This discipline was defined as “a discipline that deals with the prevention, diagnosis and management of nutritional and metabolic changes related to acute and chronic diseases and conditions caused by lack or excess of energy and nutrients.” Clinical nutrition can be defined as the study and general analysis of the relationship between food eaten and the general well-being of the human body. Nutritionists are responsible for evaluating all patients' nutrients and, more specifically, how these nutrients are digested, transported, absorbed, stored, metabolized and utilized before and after they are excreted as human waste. In addition, clinical nutrition aims to maintain a healthy energy balance, while providing sufficient amounts of nutrients such as proteins, vitamins and minerals to patients. Applied clinical nutrition can be completed in as little as two years and fully online when completed at Northeast College of Health Sciences.
These specialty fields include diabetic educators certified by the American Diabetic Association, individuals certified by the American Society for Parenteral and Enteral Nutrition; and a member of the American Society for Clinical Nutrition. To become a clinical nutritionist, you will generally need to have earned the Certified Nutrition Specialty (CNS) credential, which involves an exam and 1000 hours of supervised practice experience. Clinical nutrition science focuses on the breakdown, transport, absorption and storage of essential nutrients in the body. Clinical nutrition has brought radical development in the medical sector with regard to disease management.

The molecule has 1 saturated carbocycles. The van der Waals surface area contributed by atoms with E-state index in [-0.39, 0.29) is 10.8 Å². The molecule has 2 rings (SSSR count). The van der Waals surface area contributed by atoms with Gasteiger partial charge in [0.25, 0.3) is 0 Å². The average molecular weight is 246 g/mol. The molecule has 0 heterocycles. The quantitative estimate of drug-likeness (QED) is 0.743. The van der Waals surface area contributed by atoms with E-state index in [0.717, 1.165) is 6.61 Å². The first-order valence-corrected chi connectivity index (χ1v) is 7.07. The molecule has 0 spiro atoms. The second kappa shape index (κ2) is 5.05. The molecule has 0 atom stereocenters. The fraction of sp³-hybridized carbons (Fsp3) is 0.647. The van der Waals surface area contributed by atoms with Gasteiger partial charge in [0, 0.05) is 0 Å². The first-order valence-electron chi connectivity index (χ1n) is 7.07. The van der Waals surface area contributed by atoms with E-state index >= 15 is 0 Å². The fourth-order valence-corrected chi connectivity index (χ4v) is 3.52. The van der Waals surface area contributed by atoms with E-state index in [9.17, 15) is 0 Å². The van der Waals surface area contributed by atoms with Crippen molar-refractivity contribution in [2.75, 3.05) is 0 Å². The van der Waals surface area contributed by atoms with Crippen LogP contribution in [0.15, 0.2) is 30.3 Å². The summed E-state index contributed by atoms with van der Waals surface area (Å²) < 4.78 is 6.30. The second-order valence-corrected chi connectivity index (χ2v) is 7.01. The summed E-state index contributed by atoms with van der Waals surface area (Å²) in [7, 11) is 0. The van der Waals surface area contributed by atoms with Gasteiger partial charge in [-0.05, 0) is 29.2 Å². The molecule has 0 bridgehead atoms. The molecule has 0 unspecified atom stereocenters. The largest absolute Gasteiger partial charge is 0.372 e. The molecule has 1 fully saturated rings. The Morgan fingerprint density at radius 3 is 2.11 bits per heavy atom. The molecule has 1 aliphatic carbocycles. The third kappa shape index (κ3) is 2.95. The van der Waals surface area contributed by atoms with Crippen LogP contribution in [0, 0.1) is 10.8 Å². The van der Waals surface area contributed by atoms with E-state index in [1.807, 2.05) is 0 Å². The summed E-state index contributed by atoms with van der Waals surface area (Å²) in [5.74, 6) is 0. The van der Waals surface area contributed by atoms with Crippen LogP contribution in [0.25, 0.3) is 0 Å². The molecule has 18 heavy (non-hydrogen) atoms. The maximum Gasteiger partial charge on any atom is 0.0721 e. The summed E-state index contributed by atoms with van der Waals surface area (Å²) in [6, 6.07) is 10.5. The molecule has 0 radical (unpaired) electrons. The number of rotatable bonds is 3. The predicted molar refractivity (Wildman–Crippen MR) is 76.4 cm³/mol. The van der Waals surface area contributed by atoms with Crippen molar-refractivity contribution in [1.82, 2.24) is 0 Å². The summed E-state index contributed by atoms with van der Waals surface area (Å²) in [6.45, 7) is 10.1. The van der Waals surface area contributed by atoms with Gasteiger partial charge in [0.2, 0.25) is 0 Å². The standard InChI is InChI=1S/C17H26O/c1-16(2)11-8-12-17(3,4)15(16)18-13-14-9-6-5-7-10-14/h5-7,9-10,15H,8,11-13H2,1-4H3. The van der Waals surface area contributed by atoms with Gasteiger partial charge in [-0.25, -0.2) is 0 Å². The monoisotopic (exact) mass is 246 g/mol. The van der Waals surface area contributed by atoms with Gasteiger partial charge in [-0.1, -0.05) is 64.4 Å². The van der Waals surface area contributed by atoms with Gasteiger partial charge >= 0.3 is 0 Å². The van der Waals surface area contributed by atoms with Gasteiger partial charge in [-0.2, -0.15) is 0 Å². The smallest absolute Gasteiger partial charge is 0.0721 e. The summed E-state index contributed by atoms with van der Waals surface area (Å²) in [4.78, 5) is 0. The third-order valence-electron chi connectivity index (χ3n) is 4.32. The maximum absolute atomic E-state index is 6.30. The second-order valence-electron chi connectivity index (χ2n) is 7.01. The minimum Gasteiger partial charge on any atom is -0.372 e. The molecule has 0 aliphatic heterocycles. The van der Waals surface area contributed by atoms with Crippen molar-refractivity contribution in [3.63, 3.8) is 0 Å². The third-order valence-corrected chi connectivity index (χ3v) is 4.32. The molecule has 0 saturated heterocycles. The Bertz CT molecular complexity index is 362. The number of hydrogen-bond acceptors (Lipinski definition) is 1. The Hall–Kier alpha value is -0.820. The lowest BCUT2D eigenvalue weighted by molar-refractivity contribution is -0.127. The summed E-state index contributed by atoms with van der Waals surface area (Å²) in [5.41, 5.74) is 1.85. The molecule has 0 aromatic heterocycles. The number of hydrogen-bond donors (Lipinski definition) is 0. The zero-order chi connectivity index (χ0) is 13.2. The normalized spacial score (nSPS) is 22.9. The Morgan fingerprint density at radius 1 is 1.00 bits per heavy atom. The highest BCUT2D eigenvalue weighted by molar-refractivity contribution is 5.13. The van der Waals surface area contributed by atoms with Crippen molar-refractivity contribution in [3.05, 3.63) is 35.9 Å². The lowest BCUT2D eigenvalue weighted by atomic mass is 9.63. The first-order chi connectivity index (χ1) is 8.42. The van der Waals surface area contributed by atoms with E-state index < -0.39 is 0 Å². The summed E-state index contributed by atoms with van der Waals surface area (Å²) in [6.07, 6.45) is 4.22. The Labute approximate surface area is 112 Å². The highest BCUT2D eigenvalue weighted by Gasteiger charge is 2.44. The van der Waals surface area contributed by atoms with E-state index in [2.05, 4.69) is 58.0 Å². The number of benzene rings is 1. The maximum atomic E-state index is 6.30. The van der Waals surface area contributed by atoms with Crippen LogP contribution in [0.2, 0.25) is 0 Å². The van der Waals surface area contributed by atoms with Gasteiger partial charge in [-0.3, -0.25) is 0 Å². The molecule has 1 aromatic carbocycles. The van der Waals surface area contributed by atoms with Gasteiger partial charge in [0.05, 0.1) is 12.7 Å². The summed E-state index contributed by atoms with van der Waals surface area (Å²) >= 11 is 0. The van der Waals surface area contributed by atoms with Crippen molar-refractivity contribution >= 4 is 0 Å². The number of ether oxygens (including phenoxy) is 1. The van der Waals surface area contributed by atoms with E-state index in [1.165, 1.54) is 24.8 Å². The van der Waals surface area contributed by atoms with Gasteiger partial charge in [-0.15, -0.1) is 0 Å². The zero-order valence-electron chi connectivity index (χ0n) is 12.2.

MSACN DEGREE PROGRAM ADMISSION The field of Applied Clinical Nutrition attracts students of all ages and from all walks of life who share an interest in a holistic approach to health care. The clinical nutrition vertical is increasingly being incorporated into the mainstream medical sector for the diagnosis and treatment of chronic diseases. Clinic in this sense refers to the management of patients, including not only outpatients in clinics and in private practice, but also patients hospitalized in hospitals. During this time, they will receive an overview of program policies, procedures, expectations and logistics; comprehensive assessments of cultural competence and knowledge; review content from Clinical Nutrition, Food Service Administration, Community Nutrition, and Food Systems Sustainable.
It can be said that good clinical nutritional support can optimize treatment outcomes and reduce the patient's economic burden to a certain extent.